AMIRA HASS: Exactly. I have no idea how many people, how many of the hostages. Some of them, I know their relatives. I know one of them who is 85 years old and a very brave journalist, who in — Oded Lifshitz is his name. I just realized it. He’s 85. In the ’70s, he exposed the Israeli — the expulsion of Bedouins in the northern of Sinai. He exposed it in a series of articles. I know some people that are relatives, as I said, of friends of mine.

And we don’t know what’s happening. You know, like, we don’t — I mean, if they are under — they are in the same conditions like every Palestinian now in Gaza. If they are alive, they are without water and electricity. If they are wounded, there is no way to really treat them. They are separated — if they’re separated, how they are held by — some are held by Islamic Jihad. Some are held by Hamas. Where do they hold them? Did they flee from the south to the — from the north to the south? We don’t have answers to all these questions. And I don’t know how many answers the Israeli army has.

You know, at this time, while we are talking, Israel is also arresting, and has arrested and arresting more, Palestinian workers from Gaza, who were in Israel during just when everything started. At first they were allowed to go into Palestinian cities in the West Bank, but now they are arresting them. And I allow myself to suspect that they also want to play with this card when they are negotiating about the release of the Israeli prisoners or, yeah, the people who were abducted.

Look, Hamas proved to be very resourceful when it comes to the military operation. They knew how to neutralize Israeli surveillance facilities, how to neutralize the shooting, automatic shooting. They knew where the military bases were, etc. So they were very resourceful, in a way that I could have said impressive, if not for the atrocities that were committed later. And the atrocities were committed. And I know that it’s not the time to tell Palestinians to pay attention to this, because Israel’s revenge is a hundred times more bloodier, but still there were atrocities.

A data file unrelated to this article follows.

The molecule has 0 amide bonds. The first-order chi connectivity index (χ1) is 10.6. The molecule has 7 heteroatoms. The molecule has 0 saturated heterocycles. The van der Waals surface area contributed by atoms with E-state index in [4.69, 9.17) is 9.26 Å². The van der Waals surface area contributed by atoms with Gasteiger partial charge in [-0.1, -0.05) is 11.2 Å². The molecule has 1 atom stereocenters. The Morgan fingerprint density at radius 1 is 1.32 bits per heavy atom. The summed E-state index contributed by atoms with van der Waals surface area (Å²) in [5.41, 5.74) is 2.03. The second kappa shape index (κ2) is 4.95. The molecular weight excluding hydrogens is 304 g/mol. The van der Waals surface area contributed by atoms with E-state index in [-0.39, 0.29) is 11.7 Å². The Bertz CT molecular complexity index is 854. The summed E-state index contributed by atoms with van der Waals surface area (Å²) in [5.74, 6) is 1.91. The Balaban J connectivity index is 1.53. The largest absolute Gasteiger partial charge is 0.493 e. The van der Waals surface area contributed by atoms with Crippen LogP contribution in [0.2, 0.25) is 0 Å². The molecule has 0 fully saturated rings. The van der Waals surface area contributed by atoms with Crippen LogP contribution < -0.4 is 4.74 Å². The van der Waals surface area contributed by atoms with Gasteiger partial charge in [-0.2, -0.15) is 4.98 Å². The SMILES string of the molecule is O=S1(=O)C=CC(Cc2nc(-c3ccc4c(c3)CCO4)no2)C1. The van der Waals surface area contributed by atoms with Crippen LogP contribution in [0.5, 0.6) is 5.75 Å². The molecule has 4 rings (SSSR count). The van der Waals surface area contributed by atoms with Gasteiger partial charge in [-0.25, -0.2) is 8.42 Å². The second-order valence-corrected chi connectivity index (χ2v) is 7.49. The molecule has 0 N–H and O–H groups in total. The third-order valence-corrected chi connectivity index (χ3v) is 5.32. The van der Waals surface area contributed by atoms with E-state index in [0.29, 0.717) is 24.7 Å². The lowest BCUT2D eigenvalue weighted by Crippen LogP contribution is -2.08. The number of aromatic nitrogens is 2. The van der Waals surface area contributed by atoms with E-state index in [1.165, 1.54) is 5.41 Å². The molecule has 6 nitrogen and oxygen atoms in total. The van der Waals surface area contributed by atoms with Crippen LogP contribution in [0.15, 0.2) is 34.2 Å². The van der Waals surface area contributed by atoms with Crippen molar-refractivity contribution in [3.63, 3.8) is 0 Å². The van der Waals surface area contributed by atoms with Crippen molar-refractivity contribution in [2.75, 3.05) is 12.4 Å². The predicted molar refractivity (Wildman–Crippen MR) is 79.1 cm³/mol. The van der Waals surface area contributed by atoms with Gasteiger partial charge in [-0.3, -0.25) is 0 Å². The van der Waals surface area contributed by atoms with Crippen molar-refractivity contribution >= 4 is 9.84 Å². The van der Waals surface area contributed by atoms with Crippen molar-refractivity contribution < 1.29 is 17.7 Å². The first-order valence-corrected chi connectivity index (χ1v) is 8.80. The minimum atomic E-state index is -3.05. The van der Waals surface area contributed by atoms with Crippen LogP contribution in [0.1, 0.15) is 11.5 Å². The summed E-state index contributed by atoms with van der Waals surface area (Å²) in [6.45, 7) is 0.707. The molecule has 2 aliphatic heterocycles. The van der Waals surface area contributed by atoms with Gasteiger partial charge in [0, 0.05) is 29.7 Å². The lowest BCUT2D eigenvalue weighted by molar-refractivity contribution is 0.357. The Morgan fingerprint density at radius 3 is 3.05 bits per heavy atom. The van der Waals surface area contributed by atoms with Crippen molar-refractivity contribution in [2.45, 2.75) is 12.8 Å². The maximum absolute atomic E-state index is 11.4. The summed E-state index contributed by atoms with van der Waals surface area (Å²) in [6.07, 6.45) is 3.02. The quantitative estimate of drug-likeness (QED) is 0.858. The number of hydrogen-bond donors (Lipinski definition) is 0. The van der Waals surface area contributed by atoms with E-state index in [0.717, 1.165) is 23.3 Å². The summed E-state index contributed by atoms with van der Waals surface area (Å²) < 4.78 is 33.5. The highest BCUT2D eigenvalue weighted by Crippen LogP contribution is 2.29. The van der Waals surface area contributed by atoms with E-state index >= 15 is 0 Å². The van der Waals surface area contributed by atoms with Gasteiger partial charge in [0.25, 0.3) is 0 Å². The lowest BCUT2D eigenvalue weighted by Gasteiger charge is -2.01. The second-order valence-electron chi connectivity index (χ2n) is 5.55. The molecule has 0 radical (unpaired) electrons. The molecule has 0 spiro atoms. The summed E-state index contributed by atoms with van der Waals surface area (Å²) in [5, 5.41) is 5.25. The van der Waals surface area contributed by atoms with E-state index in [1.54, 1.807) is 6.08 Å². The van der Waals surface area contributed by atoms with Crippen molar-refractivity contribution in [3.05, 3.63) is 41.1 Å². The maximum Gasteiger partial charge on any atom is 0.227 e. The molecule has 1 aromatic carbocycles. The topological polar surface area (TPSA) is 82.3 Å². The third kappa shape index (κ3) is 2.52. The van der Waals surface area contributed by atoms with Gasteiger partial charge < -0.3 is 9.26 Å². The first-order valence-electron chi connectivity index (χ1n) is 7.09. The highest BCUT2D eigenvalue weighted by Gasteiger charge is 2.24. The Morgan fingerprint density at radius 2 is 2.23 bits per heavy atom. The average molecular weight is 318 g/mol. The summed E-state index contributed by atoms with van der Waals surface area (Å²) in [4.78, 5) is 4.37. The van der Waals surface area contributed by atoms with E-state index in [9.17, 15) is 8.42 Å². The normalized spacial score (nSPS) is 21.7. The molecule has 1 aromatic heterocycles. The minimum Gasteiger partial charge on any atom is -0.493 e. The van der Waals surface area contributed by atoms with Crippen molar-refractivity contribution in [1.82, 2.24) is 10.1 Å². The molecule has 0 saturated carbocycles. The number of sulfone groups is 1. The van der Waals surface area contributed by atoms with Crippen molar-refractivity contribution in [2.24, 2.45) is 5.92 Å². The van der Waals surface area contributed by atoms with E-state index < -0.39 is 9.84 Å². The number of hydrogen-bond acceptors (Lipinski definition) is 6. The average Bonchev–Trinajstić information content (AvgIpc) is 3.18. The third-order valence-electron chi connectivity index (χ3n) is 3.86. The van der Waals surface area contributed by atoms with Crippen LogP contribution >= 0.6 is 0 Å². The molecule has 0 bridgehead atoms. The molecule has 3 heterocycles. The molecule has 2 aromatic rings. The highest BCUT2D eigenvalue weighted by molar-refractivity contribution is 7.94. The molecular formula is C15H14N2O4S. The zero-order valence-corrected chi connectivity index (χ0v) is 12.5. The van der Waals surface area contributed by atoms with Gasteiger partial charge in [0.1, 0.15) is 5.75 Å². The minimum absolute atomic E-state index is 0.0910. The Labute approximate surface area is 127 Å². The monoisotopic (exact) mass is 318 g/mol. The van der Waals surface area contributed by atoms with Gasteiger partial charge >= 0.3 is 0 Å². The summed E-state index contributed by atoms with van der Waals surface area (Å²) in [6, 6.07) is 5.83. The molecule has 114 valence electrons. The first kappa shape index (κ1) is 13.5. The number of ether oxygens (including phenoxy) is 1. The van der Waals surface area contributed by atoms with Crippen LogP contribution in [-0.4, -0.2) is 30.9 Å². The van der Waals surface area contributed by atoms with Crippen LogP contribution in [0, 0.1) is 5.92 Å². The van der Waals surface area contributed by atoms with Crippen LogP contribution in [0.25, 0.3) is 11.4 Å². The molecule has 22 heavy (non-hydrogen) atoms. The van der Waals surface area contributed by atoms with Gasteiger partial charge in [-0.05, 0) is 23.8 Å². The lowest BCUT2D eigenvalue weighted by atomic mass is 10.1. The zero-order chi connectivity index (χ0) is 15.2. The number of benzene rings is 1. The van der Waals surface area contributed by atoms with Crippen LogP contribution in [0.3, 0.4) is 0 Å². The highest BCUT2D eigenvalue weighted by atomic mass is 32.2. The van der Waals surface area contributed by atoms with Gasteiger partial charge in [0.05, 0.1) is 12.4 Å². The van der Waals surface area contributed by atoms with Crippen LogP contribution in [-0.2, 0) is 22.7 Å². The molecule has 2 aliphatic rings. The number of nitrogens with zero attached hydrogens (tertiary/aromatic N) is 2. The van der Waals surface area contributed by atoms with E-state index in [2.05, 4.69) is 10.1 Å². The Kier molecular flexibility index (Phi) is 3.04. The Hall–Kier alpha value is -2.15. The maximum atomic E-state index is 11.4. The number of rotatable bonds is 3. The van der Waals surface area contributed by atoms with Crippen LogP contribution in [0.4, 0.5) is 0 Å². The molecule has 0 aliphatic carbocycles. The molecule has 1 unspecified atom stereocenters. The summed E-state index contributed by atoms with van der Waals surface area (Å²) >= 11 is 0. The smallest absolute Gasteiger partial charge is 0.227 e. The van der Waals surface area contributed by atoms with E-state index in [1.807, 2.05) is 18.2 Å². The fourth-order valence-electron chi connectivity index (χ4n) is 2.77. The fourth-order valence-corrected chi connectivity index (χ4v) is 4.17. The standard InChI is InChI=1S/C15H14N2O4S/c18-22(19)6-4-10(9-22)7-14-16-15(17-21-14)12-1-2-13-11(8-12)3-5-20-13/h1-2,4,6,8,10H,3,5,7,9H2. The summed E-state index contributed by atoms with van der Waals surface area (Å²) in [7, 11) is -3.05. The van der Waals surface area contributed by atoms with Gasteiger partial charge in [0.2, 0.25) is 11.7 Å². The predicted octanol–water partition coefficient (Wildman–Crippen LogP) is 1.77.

So I feel there is a tremendous contradiction between the planning of the immediate military operation and what comes aftermath — what is the aftermath, because, for example, the civilian now — the civilian face in the West — in Gaza. If they knew they have such an operation, and they knew that Israel will retaliate ferociously, then why, for example, they did not even — I didn’t know — take care that people have water? I don’t know. I mean, if they can arrange to have so many weapons, they must have also prepared for assisting the civilian population, their civilian population. But I see that this, from what I can tell, from far, I don’t think — I don’t see that this has happened.

I don’t think that Hamas can be erased. It can flourish outside of Gaza. But I don’t understand its political plan right now. Do they want to liberate all of Palestine, so it doesn’t matter if it will take 50 years, 80 years, and at the cost of lives of Palestinians and Israelis, that I don’t know who will return to the country? Who will live in this destroyed country, if this is the plan? If the plan is political, immediate political, is it worse to ask, demand the release of present Palestinian prisoners in Israeli prisons, and the cost is so much? I think I know some prisoners in jail now. I don’t think they’ll be happy to be released, thanks to the death of thousands or tens of thousands of Palestinians.

So, right now I see very — militarily, a very apt organization, that indeed gave Israel a very distinctive blow. But I don’t see that there is a political viable position that comes with it. That’s me now. I don’t know. I mean, we are waiting, because just war, just war, just bloodshed, where will it lead us to? Where will it lead the Palestinians to? Now it’s very difficult for people to criticize Hamas. There is a lot of support. But is it a political — does it have a political, logical, human perspective? I don’t see it.

AMY GOODMAN: And the response to the repeated assertions on television, I want to ask you also, because it’s how Americans understand what’s happening, is through the corporate media. I mean, their younger population doesn’t watch television, older population does. If you watch CNN, starting, for example, yesterday, but this was a repetition before, it’s one Israeli Defense Force representative after another. You even have Naftali Bennett — right? — who’s the former prime minister, who is now one of the army, saying, “Are you” — to Sky News — “seriously asking me about Palestinian civilians?” But starting yesterday, after the bombing of the hospital, however that turns out, whoever’s responsible for that, throughout the day through today, the lower third of CNN was “U.S. sources, U.S. officials say Israel is not responsible.” That goes larger than the hospital.

AMIRA HASS: Of course.